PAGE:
CRAIG LEMASTERS is a business innovator, which means his unique “letter” this week has been shared across multiple platforms, including social media, email and newsletters. On Facebook, he puts it this way: “Is your business stuck? Feel like you’re just not growing or changing fast enough? What if you could tap into the knowledge and experience of a handful of people who have been exactly where you are?” The big news this week is that Craig is focusing his message in a global book launch via YouTube streaming. We’ve got the details and, yes, you can join that event.
From Rabbi Bob Alper: ‘And I’ll take a side of laughter with that, too, please.’
BOB ALPER’s letter also is a multi-media invitation. The nation’s only practicing rabbi who also is a full-time standup comic, Bob has had to adapt to pandemic distancing. First, he offered daily Quick Laugh videos. Now, he’s inspired to share a series of daily cartoons. You’re sure to want to get these—so please read this short letter from Bob. And, share it with a friend who needs a good laugh.
FAITH & FILM
ED McNULTY, for decades, has published reviews, magazine articles and books exploring connections between faith and film. Most of his work is freely published. Ed supports his work by selling the Visual Parables Journal, a monthly magazine packed with discussion guides to films. This resource is used coast-to-coast by individuals who love the movies and by educators, clergy and small-group leaders.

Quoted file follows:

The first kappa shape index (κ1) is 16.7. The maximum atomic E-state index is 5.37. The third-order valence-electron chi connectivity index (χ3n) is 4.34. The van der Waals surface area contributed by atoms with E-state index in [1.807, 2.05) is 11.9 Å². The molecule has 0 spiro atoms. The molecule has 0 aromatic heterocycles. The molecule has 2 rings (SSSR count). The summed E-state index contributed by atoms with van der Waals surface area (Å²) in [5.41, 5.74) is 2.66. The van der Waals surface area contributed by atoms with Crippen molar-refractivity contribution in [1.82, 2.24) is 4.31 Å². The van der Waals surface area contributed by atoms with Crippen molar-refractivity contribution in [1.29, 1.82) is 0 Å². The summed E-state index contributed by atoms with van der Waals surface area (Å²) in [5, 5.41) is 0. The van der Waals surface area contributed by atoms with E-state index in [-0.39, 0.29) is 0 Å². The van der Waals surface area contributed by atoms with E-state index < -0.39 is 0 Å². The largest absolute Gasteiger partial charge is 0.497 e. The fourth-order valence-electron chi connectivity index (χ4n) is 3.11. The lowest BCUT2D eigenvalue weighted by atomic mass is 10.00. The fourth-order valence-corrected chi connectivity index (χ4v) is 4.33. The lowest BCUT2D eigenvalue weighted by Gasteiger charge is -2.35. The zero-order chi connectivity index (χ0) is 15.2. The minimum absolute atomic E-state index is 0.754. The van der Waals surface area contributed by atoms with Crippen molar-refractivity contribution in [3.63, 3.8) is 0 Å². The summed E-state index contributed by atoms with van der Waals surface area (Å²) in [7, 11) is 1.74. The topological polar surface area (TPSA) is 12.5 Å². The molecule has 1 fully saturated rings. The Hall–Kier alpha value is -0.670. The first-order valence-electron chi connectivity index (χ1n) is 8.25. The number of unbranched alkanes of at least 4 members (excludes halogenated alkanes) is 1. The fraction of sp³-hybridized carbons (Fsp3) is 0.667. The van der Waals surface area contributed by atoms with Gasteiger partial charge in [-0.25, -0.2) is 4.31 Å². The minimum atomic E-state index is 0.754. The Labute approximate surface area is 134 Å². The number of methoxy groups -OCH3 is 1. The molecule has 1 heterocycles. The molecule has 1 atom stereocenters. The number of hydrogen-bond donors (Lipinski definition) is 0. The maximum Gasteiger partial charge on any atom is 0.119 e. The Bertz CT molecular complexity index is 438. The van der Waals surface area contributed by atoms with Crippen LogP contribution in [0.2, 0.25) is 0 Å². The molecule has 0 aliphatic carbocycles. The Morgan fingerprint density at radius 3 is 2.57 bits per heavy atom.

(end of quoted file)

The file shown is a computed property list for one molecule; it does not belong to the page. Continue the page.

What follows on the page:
Among Ed’s free reviews and columns:
- NEW ORLEANS—Ed McNulty reaches back to 1947 to recommend this film, now streaming on YouTube. He writes, “When I discovered this 1947 film on YouTube, the main reason for watching it, other than the hope for some good jazz, was that it featured singer Billy Holiday in her only film, other than a short made back in the ’30s. She plays a singer named Endie whose boyfriend is Louis Armstrong, playing himself.”
HOSEA—Ed writes, “Director/writer Ryan Daniel Dobson was inspired by the ancient prophet when he wrote and directed this love story that unfolds in the darkness of human lust and depravity. However, instead of the story focusing on the prophet and his mission to a fallen nation, Dobson centers his film on the former prostitute turned wife in present day Oklahoma City. Unlike the Biblical prophet, we are given the back story of how Gomer—here renamed Cate—became a prostitute.”